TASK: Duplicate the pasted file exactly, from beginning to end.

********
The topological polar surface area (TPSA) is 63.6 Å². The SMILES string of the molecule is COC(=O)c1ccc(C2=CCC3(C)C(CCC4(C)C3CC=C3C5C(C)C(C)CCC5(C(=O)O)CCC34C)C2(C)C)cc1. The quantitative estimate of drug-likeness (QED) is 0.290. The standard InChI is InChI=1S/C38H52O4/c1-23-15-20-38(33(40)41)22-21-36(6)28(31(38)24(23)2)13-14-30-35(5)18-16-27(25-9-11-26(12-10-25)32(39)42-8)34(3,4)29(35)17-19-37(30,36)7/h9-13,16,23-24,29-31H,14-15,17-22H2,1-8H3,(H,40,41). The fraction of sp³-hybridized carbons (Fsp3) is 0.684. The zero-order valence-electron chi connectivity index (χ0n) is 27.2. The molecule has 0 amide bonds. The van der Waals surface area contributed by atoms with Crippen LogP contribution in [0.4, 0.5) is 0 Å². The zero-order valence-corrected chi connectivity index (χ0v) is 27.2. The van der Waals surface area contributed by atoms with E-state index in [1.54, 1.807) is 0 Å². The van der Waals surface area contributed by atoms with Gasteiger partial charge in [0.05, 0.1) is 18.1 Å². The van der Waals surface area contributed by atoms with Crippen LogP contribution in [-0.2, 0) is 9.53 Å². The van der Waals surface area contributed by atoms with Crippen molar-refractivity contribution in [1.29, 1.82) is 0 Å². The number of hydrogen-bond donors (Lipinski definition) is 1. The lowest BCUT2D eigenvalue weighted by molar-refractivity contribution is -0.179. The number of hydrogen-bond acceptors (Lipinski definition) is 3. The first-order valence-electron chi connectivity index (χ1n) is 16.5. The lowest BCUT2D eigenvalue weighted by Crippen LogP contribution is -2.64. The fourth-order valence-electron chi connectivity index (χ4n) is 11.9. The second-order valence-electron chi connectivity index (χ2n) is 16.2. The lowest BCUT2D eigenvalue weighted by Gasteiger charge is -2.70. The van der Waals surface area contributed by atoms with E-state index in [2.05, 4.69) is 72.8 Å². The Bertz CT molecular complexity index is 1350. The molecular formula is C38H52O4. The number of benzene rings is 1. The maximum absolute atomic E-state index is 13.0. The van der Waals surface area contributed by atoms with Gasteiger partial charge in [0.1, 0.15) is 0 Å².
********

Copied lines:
The topological polar surface area (TPSA) is 63.6 Å². The SMILES string of the molecule is COC(=O)c1ccc(C2=CCC3(C)C(CCC4(C)C3CC=C3C5C(C)C(C)CCC5(C(=O)O)CCC34C)C2(C)C)cc1. The quantitative estimate of drug-likeness (QED) is 0.290. The standard InChI is InChI=1S/C38H52O4/c1-23-15-20-38(33(40)41)22-21-36(6)28(31(38)24(23)2)13-14-30-35(5)18-16-27(25-9-11-26(12-10-25)32(39)42-8)34(3,4)29(35)17-19-37(30,36)7/h9-13,16,23-24,29-31H,14-15,17-22H2,1-8H3,(H,40,41). The fraction of sp³-hybridized carbons (Fsp3) is 0.684. The zero-order valence-electron chi connectivity index (χ0n) is 27.2. The molecule has 0 amide bonds. The van der Waals surface area contributed by atoms with Crippen LogP contribution in [0.4, 0.5) is 0 Å². The zero-order valence-corrected chi connectivity index (χ0v) is 27.2. The van der Waals surface area contributed by atoms with E-state index in [1.54, 1.807) is 0 Å². The van der Waals surface area contributed by atoms with Gasteiger partial charge in [0.05, 0.1) is 18.1 Å². The van der Waals surface area contributed by atoms with Crippen LogP contribution in [-0.2, 0) is 9.53 Å². The van der Waals surface area contributed by atoms with Crippen molar-refractivity contribution in [1.29, 1.82) is 0 Å². The number of hydrogen-bond donors (Lipinski definition) is 1. The lowest BCUT2D eigenvalue weighted by molar-refractivity contribution is -0.179. The number of hydrogen-bond acceptors (Lipinski definition) is 3. The first-order valence-electron chi connectivity index (χ1n) is 16.5. The lowest BCUT2D eigenvalue weighted by Crippen LogP contribution is -2.64. The fourth-order valence-electron chi connectivity index (χ4n) is 11.9. The second-order valence-electron chi connectivity index (χ2n) is 16.2. The lowest BCUT2D eigenvalue weighted by Gasteiger charge is -2.70. The van der Waals surface area contributed by atoms with E-state index in [2.05, 4.69) is 72.8 Å². The Bertz CT molecular complexity index is 1350. The molecular formula is C38H52O4. The number of benzene rings is 1. The maximum absolute atomic E-state index is 13.0. The van der Waals surface area contributed by atoms with Gasteiger partial charge in [0.1, 0.15) is 0 Å².